The Council for Mutual Economic Assistance (Russian: Сове́т Экономи́ческой Взаимопо́мощи, tr. Sovét Ekonomícheskoy Vzaimopómoshchi, Russian: СЭВ, tr. SEV; English abbreviation COMECON, CMEA, or CAME) was an economic organization from 1949 to 1991 under the leadership of the Soviet Union that comprised the countries of the Eastern Bloc along with a number of communist states elsewhere in the world.

The descriptive term was often applied to all multilateral activities involving members of the organization, rather than being restricted to the direct functions of Comecon and its organs. This usage was sometimes extended as well to bilateral relations among members because in the system of socialist international economic relations, multilateral accords – typically of a general nature – tended to be implemented through a set of more detailed, bilateral agreements.

Moscow was concerned about the Marshall Plan. Comecon was meant to prevent countries in the Soviets' sphere of influence from moving towards that of the Americans and South-East Asia. Comecon was the Eastern Bloc's reply to the formation in Western Europe of the Organization for European Economic Co-Operation (OEEC), a prelude to the European Economic Community (founded in 1957) and the Organisation for Economic Co-operation and Development (OECD) (founded in 1961).

The Comecon was founded in 1949 by the Soviet Union, Bulgaria, Czechoslovakia, Hungary, Poland, and Romania. The primary factors in Comecon's formation appear to have been Joseph Stalin's desire to cooperate and strengthen the international socialist relationship at an economic level with the lesser states of Central Europe, and which were now, increasingly, cut off from their traditional markets and suppliers in the rest of Europe. Czechoslovakia, Hungary, and Poland had remained interested in Marshall aid despite the requirements for a convertible currency and market economies. These requirements, which would inevitably have resulted in stronger economic ties to free European markets than to the Soviet Union, were absolutely unacceptable to Stalin, who in July 1947, ordered these communist-dominated governments to pull out of the Paris Conference on the European Recovery Programme. This has been described as "the moment of truth" in the post-World War II division of Europe. According to the Soviet view the "Anglo-American bloc" and "American monopolists ... whose interests had nothing in common with those of the European people" had spurned East-West collaboration within the framework agreed within the United Nations, that is, through the Economic Commission for Europe.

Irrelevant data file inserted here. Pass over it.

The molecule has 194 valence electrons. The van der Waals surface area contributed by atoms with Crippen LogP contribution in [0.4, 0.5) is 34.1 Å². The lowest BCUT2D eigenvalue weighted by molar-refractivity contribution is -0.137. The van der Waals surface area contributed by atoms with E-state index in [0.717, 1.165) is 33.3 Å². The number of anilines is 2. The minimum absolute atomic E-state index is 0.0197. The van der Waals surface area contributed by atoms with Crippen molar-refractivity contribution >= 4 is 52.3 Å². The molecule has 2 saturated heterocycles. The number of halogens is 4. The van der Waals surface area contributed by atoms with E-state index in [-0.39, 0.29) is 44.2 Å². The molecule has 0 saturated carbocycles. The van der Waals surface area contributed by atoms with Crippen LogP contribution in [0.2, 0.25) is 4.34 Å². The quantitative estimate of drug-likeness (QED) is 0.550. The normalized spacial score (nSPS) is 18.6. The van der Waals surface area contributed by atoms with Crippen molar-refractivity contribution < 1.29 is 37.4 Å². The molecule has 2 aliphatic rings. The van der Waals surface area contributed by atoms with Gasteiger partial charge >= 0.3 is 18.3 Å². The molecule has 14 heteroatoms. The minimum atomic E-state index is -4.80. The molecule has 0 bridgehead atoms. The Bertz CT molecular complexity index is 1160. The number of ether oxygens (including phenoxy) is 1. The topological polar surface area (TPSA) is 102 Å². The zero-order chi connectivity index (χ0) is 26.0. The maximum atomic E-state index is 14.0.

However, as always, Stalin's precise motives are "inscrutable" They may well have been "more negative than positive", with Stalin "more anxious to keep other powers out of neighbouring buffer states… than to integrate them." Furthermore, GATT's notion of nondiscriminatory treatment of trade partners was incompatible with notions of socialist solidarity. In any event, proposals for a customs union and economic integration of Central and Eastern Europe date back at least to the Revolutions of 1848 (although many earlier proposals had been intended to stave off the Russian and/or communist "menace") and the state-to-state trading inherent in centrally planned economies required some sort of coordination: otherwise, a monopolist seller would face a monopsonist buyer, with no structure to set prices.

Comecon was established at a Moscow economic conference January 5–8, 1949, at which the six founding member countries were represented; its foundation was publicly announced on January 25; Albania joined a month later and East Germany in 1950.

This page was last edited on 14 June 2018, at 05:25.
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